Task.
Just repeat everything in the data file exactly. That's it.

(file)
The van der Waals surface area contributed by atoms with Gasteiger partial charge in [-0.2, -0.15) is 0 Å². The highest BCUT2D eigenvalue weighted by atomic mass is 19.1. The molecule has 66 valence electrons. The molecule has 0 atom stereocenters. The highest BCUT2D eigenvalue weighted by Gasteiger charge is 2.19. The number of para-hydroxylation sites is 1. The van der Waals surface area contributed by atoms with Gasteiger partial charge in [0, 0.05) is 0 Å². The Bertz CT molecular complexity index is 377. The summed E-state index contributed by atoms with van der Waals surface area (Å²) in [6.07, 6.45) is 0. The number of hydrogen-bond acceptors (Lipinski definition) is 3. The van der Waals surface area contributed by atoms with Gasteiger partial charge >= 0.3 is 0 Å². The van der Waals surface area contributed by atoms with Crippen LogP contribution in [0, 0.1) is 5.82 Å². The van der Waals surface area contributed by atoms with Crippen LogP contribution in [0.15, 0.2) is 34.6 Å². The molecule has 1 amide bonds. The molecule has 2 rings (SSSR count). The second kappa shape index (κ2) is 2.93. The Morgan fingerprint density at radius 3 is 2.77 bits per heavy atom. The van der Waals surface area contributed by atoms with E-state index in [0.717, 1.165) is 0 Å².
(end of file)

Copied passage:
The van der Waals surface area contributed by atoms with Gasteiger partial charge in [-0.2, -0.15) is 0 Å². The highest BCUT2D eigenvalue weighted by atomic mass is 19.1. The molecule has 66 valence electrons. The molecule has 0 atom stereocenters. The highest BCUT2D eigenvalue weighted by Gasteiger charge is 2.19. The number of para-hydroxylation sites is 1. The van der Waals surface area contributed by atoms with Gasteiger partial charge in [0, 0.05) is 0 Å². The Bertz CT molecular complexity index is 377. The summed E-state index contributed by atoms with van der Waals surface area (Å²) in [6.07, 6.45) is 0. The number of hydrogen-bond acceptors (Lipinski definition) is 3. The van der Waals surface area contributed by atoms with Gasteiger partial charge >= 0.3 is 0 Å². The van der Waals surface area contributed by atoms with Crippen LogP contribution in [0, 0.1) is 5.82 Å². The van der Waals surface area contributed by atoms with Crippen LogP contribution in [0.15, 0.2) is 34.6 Å². The molecule has 1 amide bonds. The molecule has 2 rings (SSSR count). The second kappa shape index (κ2) is 2.93. The Morgan fingerprint density at radius 3 is 2.77 bits per heavy atom. The van der Waals surface area contributed by atoms with E-state index in [0.717, 1.165) is 0 Å².